From the Babylonian Talmud, we know that coconuts were common in Mesopotamia since before the Islamic conquest, most likely imported along the trading routes of the Indian Ocean world. For the concoction to have been profitable, coconuts, known in Arabic as jawz hindī (Indian nut) or nārjīl, must have been cheaper and/or easier to obtain than cow’s milk—or perhaps simply easier to steal than a cow. As al-Jawbarī declared in his stated role of “exposer of secrets,” the recipe makes an “excellent sour milk.” This assertion seems to at least partially excuse the deceit, since customers at any rate got a high-quality fake. In fact, it only underlines his warning against the tricks of swindlers and charlatans: the dupe is genuinely so good that it is hard to tell from the original. Then again, this still leads me to ask: If it smells like sour milk and tastes like sour milk, should I even be mad if it isn’t actual sour milk?

Modern companies like Beyond Meat or I Can’t Believe It’s Not Butter! have taken this very idea and turned it around—intentionally advertising their products as tasting almost like the real deal and drawing in customers who choose these products due to intolerances, for health reasons, or out of environmental and animal welfare concern. Noble intentions aside, we can safely assume that the brands selling such “open fakes” are not (or not mainly) doing so for ethical reasons but have instead recognized the large economic potential of providing customers with a clear conscience without forcing them to give up favorite foods or drinks.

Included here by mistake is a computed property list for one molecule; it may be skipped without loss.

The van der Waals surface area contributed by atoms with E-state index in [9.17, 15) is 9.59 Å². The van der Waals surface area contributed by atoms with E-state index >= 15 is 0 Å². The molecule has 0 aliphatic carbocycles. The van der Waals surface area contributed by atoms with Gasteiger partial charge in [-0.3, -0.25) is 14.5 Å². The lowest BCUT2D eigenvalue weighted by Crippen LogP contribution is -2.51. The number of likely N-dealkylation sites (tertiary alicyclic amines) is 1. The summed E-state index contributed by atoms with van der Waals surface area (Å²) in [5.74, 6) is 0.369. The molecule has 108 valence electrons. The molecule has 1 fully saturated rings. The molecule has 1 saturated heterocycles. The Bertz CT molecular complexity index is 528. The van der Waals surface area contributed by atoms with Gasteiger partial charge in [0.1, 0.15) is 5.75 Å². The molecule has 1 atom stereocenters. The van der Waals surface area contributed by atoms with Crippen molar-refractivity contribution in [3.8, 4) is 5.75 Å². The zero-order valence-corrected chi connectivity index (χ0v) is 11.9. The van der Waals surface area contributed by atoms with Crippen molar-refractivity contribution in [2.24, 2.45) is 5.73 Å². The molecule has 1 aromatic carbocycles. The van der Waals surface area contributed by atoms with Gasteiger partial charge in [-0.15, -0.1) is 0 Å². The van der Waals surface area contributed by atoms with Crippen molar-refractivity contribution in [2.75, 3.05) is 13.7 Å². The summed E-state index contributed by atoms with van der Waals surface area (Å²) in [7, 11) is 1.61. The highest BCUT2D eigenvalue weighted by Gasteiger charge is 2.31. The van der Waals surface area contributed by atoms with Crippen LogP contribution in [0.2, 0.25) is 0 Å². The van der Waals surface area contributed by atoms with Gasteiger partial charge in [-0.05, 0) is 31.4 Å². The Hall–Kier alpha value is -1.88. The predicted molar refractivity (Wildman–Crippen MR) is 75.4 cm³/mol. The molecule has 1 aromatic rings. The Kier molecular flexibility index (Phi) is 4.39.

Providing the recipes is perhaps counterproductive, if the goal was to warn his compatriots against them.

The difference, of course, is that where today’s customers generally make a conscious, well-informed choice to buy dairy or meat analogues, the victims of al-Jawbarī’s tricksters are kept in the dark about the true nature of their purchase. Indeed, al-Jawbarī’s main problem with these fakes does not seem to be the fakes themselves, as he consistently describes them as fine, superior-tasting products. He even provides the precise recipes to more than half a dozen fake foodstuffs—perhaps counterproductive, if the goal was merely to warn his compatriots against buying them, as they could theoretically be recreated by his readers.

Ultimately, both modern-day food alternatives and medieval Arabic counterfeit foodstuffs share the financial motivation to fabricate a final product that comes as close as possible to the real thing. In both cases, consumers need to be satisfied with the simulation. And even though we are today protected by laws that stipulate what has to go on food and drink labels, just like with al-Jawbarī’s audience, it still often takes a “reader of intelligence and insight” to actually make any sense of these labels.

Leonie Rau is an incoming PhD student at the Max Planck Institute for the History of Science in Berlin, working on pre- and early modern Arabic recipe collections. She tweets @Leonie_Rau_.